Finding Your Niche Market

Every business has a customer or group of customers who are the perfect fit for their business, but sometimes you have a product or service that better suited for a more specific type of customer. Finding your business’s niche or tapping into a niche market is an effective way to stand out from the competition in your industry. Does your business have a niche market? In this post we’ll discuss how business niches develop and how to identify whether you can tap into a niche market for your business.

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What is a Niche Business?

A niche business is one that focuses its time and energy marketing towards a small, yet specific audience within a population of an industry consumers. Niches aren’t always clear to identify and they are often discovered by accident. Not every business has a particular niche, while some businesses may have more than one. Whatever the case may be, niche markets can be an untapped source of revenue for a business, or a way to pivot an under-performing product or service and market it toward better targeted customers. If you have a business that has a specific target audience, you may be able to hone into a niche market to grow your business.

How to Find Your Niche Market

There are two ways to find your niche in business. The first is by looking at your business’s current customers to find and hone in on commonalities. The second way is to figure out what’s missing for your target audience and to create the solution for them.

Finding a Niche with Your Current Business

Niche businesses tend to build a more specific audience than an industry’s overall audience. To find your niche market or to figure out if you have a niche in your customer base, take a look at your current customers. Who are the people or the types of people who are the best fit for your business’s products and services? What problem is your business or product solving for your customers? By taking a look into the specific challenges that your business is addressing, you may be able to find a similarities between your customers.

Take a look at your current customers to see what they have in common and how you can provide more services based on their commonalities. A yoga studio, for example, may have a number of clients who are parents. While a yoga studio is great to give moms a break from their kids, many moms don’t have time to arrange for child care. By offering child care at your yoga studio or mommy-and-me yoga classes, you may be able to build a niche of clients who haven’t been able to take a yoga class because of childcare concerns.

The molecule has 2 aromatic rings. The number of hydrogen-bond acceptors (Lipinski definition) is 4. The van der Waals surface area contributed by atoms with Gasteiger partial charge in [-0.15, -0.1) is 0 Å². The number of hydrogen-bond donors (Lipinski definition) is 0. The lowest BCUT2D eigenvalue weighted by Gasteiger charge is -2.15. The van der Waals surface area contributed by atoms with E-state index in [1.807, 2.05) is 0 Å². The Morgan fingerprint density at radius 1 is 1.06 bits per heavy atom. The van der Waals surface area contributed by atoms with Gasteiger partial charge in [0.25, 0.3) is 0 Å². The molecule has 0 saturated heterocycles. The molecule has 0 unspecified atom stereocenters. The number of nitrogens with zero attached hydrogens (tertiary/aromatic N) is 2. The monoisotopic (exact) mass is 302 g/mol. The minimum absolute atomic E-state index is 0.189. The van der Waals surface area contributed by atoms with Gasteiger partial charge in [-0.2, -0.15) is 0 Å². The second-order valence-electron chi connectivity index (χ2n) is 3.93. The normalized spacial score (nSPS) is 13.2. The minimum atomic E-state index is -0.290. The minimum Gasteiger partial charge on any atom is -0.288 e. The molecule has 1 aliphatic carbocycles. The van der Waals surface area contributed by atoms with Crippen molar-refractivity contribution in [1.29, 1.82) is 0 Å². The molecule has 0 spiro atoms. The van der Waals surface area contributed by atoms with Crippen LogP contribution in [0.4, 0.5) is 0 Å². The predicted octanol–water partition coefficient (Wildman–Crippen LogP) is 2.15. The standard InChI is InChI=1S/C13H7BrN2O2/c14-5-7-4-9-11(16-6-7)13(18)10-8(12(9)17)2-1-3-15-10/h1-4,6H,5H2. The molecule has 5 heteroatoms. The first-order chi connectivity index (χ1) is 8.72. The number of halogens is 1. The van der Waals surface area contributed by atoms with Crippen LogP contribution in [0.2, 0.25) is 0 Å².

Finding a Niche with New Innovations

When it comes to developing a niche for new products and service, you can probably find a customer to purchase any product that’s made. If you’ve ever taken a look at Brookstone’s online catalog, you’ll see that there are always new and unusual products that you never even thought would have a market.

Do some research on your current market. What problem is your business or product solving for your customers? By taking a look into the specific challenges that your business is addressing, you may be able to find a niche  in your target audience. Are there any gaps in your industry or issues that your target audience has that aren’t being addressed? What are the current complaints that your customers or clients have? If you can discover what’s missing in the eyes of your customers, then you can provide an answer to them. 

Use your knowledge of your business to read between the lines and find ways in which you can take an already-existing product and improve it. What value can your business bring to the industry? What needs to be improved and how can you improve it? As you’re honing your business idea, keep asking yourself, “What can I do to enhance the customer’s experience?”